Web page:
Host: Cyrus Dreyer
Halide perovskites are highly efficient optoelectronic materials; the power conversion efficiency of perovskite solar cells has reached 25.2%, being already comparable with that of single-crystalline silicon cells (26.1%). To understand the fundamental physics behind the superior performance, carrier recombination mechanisms are crucial. In recent years, we have developed a full set of first-principles approaches that allow to quantitatively compute the carrier recombination rates based on density functional theory and to understand the underlying recombination mechanisms. I will present a number of critical insights into the radiative [1-2] and nonradiative [3-7] recombination mechanisms in halide perovskites obtained by applying our methodology to this technologically important system.
 X. Zhang, J.-X. Shen, and C. G. Van de Walle, J. Phys. Chem. Lett. 9, 2903 (2018).
 X. Zhang, J.-X. Shen, W. Wang, and C. G. Van de Walle, ACS Energy Lett. 3, 2329 (2018).
 J.-X. Shen, X. Zhang, S. Das, E. Kioupakis, and C. G. Van de Walle, Adv. Energy Mater. 8, 1801027 (2018).
 X. Zhang, J.-X. Shen, and C. G. Van de Walle, Adv. Energy Mater. 10, 1902830 (2020).
 X. Zhang, M. E. Turiansky, J.-X. Shen, and C. G. Van de Walle, Phys. Rev. B 101, 140101 (2020).
 X. Zhang, M. E. Turiansky, and C. G. Van de Walle, J. Phys. Chem. C 124, 6022 (2020).
 X. Zhang, J.-X. Shen, M. E. Turiansky, and C. G. Van de Walle, J. Mater. Chem. A 8, 12964 (2020).
Title: Conical Intersections in Semiconductor Nanocrystals—How is Electronic Energy Converted to Heat?
Host: Cyrus Dreyer
Non-radiative recombination limits the efficiencies of semiconductor-based optoelectronic devices and photocatalysts by converting useful electronic energy into heat. It has been known for more than half a century that such recombination is facilitated by defects, but theoretical prediction of exactly which defects promote non-radiative recombination remains a challenge. In order to develop a predictive understanding of the role specific defects play in semiconductor photophysics, we are investigating the hypothesis that conical intersections between potential energy surfaces introduced by defects form pathways for recombination. We will present recent developments in the computational identification of such defect-induced conical intersections. Fast and stable graphics processing unit accelerated multireference electronic structure codes enable the identification of these defects, and new nonadiabatic molecular dynamics methods allow us to model dynamics in their vicinities. These tools have enabled us to identify defect-induced conical intersections in silicon nanomaterials, lead-halide perovskites, and chalcogenide nanomaterials. Through analysis of these intersections, we can understand how the structures of these materials determine their photophysical properties.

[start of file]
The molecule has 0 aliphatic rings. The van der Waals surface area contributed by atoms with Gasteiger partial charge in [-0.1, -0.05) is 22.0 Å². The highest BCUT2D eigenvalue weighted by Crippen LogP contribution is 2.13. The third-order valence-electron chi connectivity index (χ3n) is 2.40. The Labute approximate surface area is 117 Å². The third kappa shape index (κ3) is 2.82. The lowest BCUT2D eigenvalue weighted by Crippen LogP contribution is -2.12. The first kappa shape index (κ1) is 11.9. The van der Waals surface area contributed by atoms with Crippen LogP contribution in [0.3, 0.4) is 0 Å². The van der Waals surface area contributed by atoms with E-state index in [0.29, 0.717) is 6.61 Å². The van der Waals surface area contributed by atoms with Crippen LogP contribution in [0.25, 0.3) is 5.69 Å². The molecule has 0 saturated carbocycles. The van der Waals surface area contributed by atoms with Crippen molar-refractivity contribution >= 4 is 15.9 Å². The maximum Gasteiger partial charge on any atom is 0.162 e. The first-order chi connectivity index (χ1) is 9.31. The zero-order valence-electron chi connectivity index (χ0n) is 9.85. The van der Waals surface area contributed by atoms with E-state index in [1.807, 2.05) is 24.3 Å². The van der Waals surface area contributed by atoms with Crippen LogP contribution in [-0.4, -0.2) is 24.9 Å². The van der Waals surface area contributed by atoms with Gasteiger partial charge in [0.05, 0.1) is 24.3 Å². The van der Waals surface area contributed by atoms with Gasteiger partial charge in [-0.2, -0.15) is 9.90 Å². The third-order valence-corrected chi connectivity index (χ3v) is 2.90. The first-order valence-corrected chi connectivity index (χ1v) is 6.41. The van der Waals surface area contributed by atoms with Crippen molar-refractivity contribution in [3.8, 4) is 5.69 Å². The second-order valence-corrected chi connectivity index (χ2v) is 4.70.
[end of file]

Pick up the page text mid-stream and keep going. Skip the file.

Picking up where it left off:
Title: Linear and non-linear THz spectroscopy of collective excitations in correlated materials
Host: Cyrus Dreyer
In this talk, I will discuss two new aspects of time-domain THz spectroscopy on strongly correlated materials. In the first case, we combine THz spectroscopy and inelastic neutron scattering measurements on the quantum spin liquid candidate YbMgGaO4 to obtain better insight into its exchange interactions. THz spectroscopy in this fashion functions as high-field electron spin resonance and probes the spin-wave excitations at the Brillouin zone center, ideally complementing neutron scattering. This study strongly constrains possible mechanisms responsible for the observed spin-liquid phenomenology. In the second case, I will discuss how we apply the new technique of non-linear THz two-dimensional coherent spectroscopy to extract the first measurements of energy relaxation ( decoherence ( T2 ) times close to the insulating side of the 3D metal-insulator transition (MIT) in phosphorus doped silicon. I will argue how the observed features imply that a strongly disordered interacting insulator cannot be mapped to a system of effectively non-interacting localized excitations. We dub this new phenomenology a “marginal Fermi glass”.
Xinshu Zhang, Fahad Mahmood, et. al. Physical Review X 8, 031001 (2018)
Fahad Mahmood, et. al. arXiv:2005.10822 (2020)
Vestigial electronic orders in quantum materials
A hallmark of the phase diagrams of quantum materials is the existence of multiple electronic ordered states. In many cases, they cannot be simply described as independent competing phases, but instead display a complex intertwinement. In this talk, I will present a framework to describe intertwined phases in terms of a primary and a vestigial phase. While the former is characterized by a multi-component order parameter, the fluctuation-driven vestigial state is characterized by a composite order parameter formed by higher-order, symmetry-breaking combinations of the primary order parameter. Exotic electronic states with scalar and vector chiral order, spin-nematic order, Potts-nematic order, time-reversal symmetry-breaking order, and charge 4e superconductivity emerge from this simple underlying principle. I will present a rich variety of possible phase diagrams involving the primary and vestigial orders, and discuss possible realizations of these exotic composite orders in different quantum materials, such as high-temperature superconductors and twisted moiré systems.